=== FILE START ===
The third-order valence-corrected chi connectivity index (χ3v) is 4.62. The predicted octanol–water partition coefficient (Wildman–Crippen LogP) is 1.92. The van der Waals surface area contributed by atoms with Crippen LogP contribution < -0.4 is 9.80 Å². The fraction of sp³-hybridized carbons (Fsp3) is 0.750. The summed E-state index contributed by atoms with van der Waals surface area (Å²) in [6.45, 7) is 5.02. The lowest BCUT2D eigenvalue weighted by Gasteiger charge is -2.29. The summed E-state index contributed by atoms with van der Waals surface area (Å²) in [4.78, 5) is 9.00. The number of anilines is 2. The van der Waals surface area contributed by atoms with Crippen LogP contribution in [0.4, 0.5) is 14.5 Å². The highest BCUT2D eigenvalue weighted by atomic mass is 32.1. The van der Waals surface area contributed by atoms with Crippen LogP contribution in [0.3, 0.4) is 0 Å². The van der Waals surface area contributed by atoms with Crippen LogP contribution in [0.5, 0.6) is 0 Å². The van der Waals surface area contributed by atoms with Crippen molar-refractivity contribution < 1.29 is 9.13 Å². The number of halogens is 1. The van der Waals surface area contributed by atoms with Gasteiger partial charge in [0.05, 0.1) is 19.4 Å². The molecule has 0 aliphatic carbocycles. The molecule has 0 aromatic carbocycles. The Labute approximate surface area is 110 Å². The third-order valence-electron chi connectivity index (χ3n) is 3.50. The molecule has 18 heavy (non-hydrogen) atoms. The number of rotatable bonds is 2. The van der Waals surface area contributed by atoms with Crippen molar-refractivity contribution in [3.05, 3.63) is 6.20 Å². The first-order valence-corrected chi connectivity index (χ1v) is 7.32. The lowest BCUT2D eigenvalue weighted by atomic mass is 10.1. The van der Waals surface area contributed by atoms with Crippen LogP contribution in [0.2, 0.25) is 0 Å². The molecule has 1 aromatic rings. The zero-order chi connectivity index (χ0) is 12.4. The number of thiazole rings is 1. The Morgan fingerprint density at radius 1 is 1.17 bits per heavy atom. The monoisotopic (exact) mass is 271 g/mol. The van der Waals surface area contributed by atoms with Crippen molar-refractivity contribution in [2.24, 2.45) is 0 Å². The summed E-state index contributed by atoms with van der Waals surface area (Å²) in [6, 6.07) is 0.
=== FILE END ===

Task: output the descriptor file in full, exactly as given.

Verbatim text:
The third-order valence-corrected chi connectivity index (χ3v) is 4.62. The predicted octanol–water partition coefficient (Wildman–Crippen LogP) is 1.92. The van der Waals surface area contributed by atoms with Crippen LogP contribution < -0.4 is 9.80 Å². The fraction of sp³-hybridized carbons (Fsp3) is 0.750. The summed E-state index contributed by atoms with van der Waals surface area (Å²) in [6.45, 7) is 5.02. The lowest BCUT2D eigenvalue weighted by Gasteiger charge is -2.29. The summed E-state index contributed by atoms with van der Waals surface area (Å²) in [4.78, 5) is 9.00. The number of anilines is 2. The van der Waals surface area contributed by atoms with Crippen LogP contribution in [0.4, 0.5) is 14.5 Å². The highest BCUT2D eigenvalue weighted by atomic mass is 32.1. The van der Waals surface area contributed by atoms with Crippen LogP contribution in [0.3, 0.4) is 0 Å². The van der Waals surface area contributed by atoms with Crippen LogP contribution in [0.5, 0.6) is 0 Å². The van der Waals surface area contributed by atoms with Crippen molar-refractivity contribution < 1.29 is 9.13 Å². The number of halogens is 1. The van der Waals surface area contributed by atoms with Gasteiger partial charge in [0.05, 0.1) is 19.4 Å². The molecule has 0 aliphatic carbocycles. The molecule has 0 aromatic carbocycles. The Labute approximate surface area is 110 Å². The third-order valence-electron chi connectivity index (χ3n) is 3.50. The molecule has 18 heavy (non-hydrogen) atoms. The number of rotatable bonds is 2. The van der Waals surface area contributed by atoms with Crippen molar-refractivity contribution in [3.05, 3.63) is 6.20 Å². The first-order valence-corrected chi connectivity index (χ1v) is 7.32. The lowest BCUT2D eigenvalue weighted by atomic mass is 10.1. The van der Waals surface area contributed by atoms with Crippen LogP contribution in [0.2, 0.25) is 0 Å². The molecule has 1 aromatic rings. The zero-order chi connectivity index (χ0) is 12.4. The number of thiazole rings is 1. The Morgan fingerprint density at radius 1 is 1.17 bits per heavy atom. The monoisotopic (exact) mass is 271 g/mol. The van der Waals surface area contributed by atoms with Crippen molar-refractivity contribution in [2.24, 2.45) is 0 Å². The summed E-state index contributed by atoms with van der Waals surface area (Å²) in [6, 6.07) is 0.